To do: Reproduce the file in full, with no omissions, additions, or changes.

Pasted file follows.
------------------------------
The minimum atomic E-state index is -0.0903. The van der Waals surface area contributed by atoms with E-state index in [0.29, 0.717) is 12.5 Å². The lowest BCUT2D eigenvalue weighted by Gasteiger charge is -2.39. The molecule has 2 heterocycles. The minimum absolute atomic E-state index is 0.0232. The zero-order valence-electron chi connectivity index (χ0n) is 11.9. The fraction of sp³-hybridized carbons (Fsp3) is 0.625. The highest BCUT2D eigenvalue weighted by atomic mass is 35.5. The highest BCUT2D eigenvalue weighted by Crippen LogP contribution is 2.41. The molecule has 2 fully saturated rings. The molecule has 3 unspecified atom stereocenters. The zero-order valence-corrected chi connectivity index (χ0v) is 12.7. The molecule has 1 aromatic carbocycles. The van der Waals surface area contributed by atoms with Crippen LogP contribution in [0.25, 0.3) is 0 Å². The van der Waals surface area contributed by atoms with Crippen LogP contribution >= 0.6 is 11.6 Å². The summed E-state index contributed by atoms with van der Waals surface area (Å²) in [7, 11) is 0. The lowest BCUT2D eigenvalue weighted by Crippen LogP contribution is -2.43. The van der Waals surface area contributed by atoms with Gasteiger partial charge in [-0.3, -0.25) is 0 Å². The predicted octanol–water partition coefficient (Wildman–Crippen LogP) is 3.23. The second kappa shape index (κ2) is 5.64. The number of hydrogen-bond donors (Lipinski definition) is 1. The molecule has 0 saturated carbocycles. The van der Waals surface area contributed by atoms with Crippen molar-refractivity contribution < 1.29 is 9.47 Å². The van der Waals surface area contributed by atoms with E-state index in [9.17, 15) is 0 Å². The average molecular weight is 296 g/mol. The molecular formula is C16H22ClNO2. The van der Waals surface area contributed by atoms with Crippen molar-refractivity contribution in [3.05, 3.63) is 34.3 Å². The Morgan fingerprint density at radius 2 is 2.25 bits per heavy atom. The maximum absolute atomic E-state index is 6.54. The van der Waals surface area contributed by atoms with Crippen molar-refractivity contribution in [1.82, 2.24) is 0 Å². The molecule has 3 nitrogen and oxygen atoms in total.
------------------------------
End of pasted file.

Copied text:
The minimum atomic E-state index is -0.0903. The van der Waals surface area contributed by atoms with E-state index in [0.29, 0.717) is 12.5 Å². The lowest BCUT2D eigenvalue weighted by Gasteiger charge is -2.39. The molecule has 2 heterocycles. The minimum absolute atomic E-state index is 0.0232. The zero-order valence-electron chi connectivity index (χ0n) is 11.9. The fraction of sp³-hybridized carbons (Fsp3) is 0.625. The highest BCUT2D eigenvalue weighted by atomic mass is 35.5. The highest BCUT2D eigenvalue weighted by Crippen LogP contribution is 2.41. The molecule has 2 fully saturated rings. The molecule has 3 unspecified atom stereocenters. The zero-order valence-corrected chi connectivity index (χ0v) is 12.7. The molecule has 1 aromatic carbocycles. The van der Waals surface area contributed by atoms with Crippen LogP contribution in [0.25, 0.3) is 0 Å². The van der Waals surface area contributed by atoms with Crippen LogP contribution >= 0.6 is 11.6 Å². The summed E-state index contributed by atoms with van der Waals surface area (Å²) in [7, 11) is 0. The lowest BCUT2D eigenvalue weighted by Crippen LogP contribution is -2.43. The van der Waals surface area contributed by atoms with Gasteiger partial charge in [-0.3, -0.25) is 0 Å². The predicted octanol–water partition coefficient (Wildman–Crippen LogP) is 3.23. The second kappa shape index (κ2) is 5.64. The number of hydrogen-bond donors (Lipinski definition) is 1. The molecule has 0 saturated carbocycles. The van der Waals surface area contributed by atoms with Crippen molar-refractivity contribution < 1.29 is 9.47 Å². The van der Waals surface area contributed by atoms with E-state index in [9.17, 15) is 0 Å². The average molecular weight is 296 g/mol. The molecular formula is C16H22ClNO2. The van der Waals surface area contributed by atoms with Crippen molar-refractivity contribution in [3.05, 3.63) is 34.3 Å². The Morgan fingerprint density at radius 2 is 2.25 bits per heavy atom. The maximum absolute atomic E-state index is 6.54. The van der Waals surface area contributed by atoms with Crippen molar-refractivity contribution in [1.82, 2.24) is 0 Å². The molecule has 3 nitrogen and oxygen atoms in total.